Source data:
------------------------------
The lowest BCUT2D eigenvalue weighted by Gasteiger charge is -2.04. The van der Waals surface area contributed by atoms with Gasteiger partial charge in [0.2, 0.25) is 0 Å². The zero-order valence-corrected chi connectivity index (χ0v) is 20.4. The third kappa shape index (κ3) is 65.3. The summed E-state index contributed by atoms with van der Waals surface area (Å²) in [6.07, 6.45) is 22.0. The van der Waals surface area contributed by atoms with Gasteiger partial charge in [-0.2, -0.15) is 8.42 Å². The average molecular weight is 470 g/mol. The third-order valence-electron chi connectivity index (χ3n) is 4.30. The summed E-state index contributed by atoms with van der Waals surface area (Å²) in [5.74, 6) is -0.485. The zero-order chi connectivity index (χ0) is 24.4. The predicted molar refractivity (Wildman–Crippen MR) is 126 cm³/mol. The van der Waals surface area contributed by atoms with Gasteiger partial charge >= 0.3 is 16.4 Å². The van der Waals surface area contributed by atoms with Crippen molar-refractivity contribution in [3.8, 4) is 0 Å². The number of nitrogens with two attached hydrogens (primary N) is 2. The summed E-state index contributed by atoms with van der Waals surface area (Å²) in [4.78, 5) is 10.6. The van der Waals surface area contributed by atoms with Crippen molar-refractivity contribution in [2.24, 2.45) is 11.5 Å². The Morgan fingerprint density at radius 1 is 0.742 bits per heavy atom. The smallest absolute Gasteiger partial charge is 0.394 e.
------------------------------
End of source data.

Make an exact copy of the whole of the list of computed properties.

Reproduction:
The lowest BCUT2D eigenvalue weighted by Gasteiger charge is -2.04. The van der Waals surface area contributed by atoms with Gasteiger partial charge in [0.2, 0.25) is 0 Å². The zero-order valence-corrected chi connectivity index (χ0v) is 20.4. The third kappa shape index (κ3) is 65.3. The summed E-state index contributed by atoms with van der Waals surface area (Å²) in [6.07, 6.45) is 22.0. The van der Waals surface area contributed by atoms with Gasteiger partial charge in [-0.2, -0.15) is 8.42 Å². The average molecular weight is 470 g/mol. The third-order valence-electron chi connectivity index (χ3n) is 4.30. The summed E-state index contributed by atoms with van der Waals surface area (Å²) in [5.74, 6) is -0.485. The zero-order chi connectivity index (χ0) is 24.4. The predicted molar refractivity (Wildman–Crippen MR) is 126 cm³/mol. The van der Waals surface area contributed by atoms with Gasteiger partial charge >= 0.3 is 16.4 Å². The van der Waals surface area contributed by atoms with Crippen molar-refractivity contribution in [3.8, 4) is 0 Å². The number of nitrogens with two attached hydrogens (primary N) is 2. The summed E-state index contributed by atoms with van der Waals surface area (Å²) in [4.78, 5) is 10.6. The van der Waals surface area contributed by atoms with Crippen molar-refractivity contribution in [2.24, 2.45) is 11.5 Å². The Morgan fingerprint density at radius 1 is 0.742 bits per heavy atom. The smallest absolute Gasteiger partial charge is 0.394 e.